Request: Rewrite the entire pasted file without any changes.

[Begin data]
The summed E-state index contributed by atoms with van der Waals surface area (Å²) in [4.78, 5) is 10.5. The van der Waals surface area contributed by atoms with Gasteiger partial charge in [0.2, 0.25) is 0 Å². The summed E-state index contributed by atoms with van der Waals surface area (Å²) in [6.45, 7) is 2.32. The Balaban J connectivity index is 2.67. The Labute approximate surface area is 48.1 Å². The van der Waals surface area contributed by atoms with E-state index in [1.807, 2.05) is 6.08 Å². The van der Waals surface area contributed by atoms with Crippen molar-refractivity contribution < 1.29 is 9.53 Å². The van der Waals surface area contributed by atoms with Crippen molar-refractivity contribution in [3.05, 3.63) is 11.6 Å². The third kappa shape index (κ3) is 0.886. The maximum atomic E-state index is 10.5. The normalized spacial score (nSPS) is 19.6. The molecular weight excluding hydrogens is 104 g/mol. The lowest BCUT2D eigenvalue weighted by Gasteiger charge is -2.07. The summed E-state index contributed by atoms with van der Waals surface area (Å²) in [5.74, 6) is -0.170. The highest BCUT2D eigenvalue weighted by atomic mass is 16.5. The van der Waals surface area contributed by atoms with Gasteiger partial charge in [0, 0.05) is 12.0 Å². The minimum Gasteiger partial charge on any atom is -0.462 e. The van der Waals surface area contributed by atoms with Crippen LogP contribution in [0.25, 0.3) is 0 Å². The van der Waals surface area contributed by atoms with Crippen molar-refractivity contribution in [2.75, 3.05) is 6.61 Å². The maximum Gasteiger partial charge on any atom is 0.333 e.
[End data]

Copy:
The summed E-state index contributed by atoms with van der Waals surface area (Å²) in [4.78, 5) is 10.5. The van der Waals surface area contributed by atoms with Gasteiger partial charge in [0.2, 0.25) is 0 Å². The summed E-state index contributed by atoms with van der Waals surface area (Å²) in [6.45, 7) is 2.32. The Balaban J connectivity index is 2.67. The Labute approximate surface area is 48.1 Å². The van der Waals surface area contributed by atoms with E-state index in [1.807, 2.05) is 6.08 Å². The van der Waals surface area contributed by atoms with Crippen molar-refractivity contribution < 1.29 is 9.53 Å². The van der Waals surface area contributed by atoms with Crippen molar-refractivity contribution in [3.05, 3.63) is 11.6 Å². The third kappa shape index (κ3) is 0.886. The maximum atomic E-state index is 10.5. The normalized spacial score (nSPS) is 19.6. The molecular weight excluding hydrogens is 104 g/mol. The lowest BCUT2D eigenvalue weighted by Gasteiger charge is -2.07. The summed E-state index contributed by atoms with van der Waals surface area (Å²) in [5.74, 6) is -0.170. The highest BCUT2D eigenvalue weighted by atomic mass is 16.5. The van der Waals surface area contributed by atoms with Gasteiger partial charge in [0, 0.05) is 12.0 Å². The minimum Gasteiger partial charge on any atom is -0.462 e. The van der Waals surface area contributed by atoms with Crippen LogP contribution in [0.25, 0.3) is 0 Å². The van der Waals surface area contributed by atoms with Crippen molar-refractivity contribution in [2.75, 3.05) is 6.61 Å². The maximum Gasteiger partial charge on any atom is 0.333 e.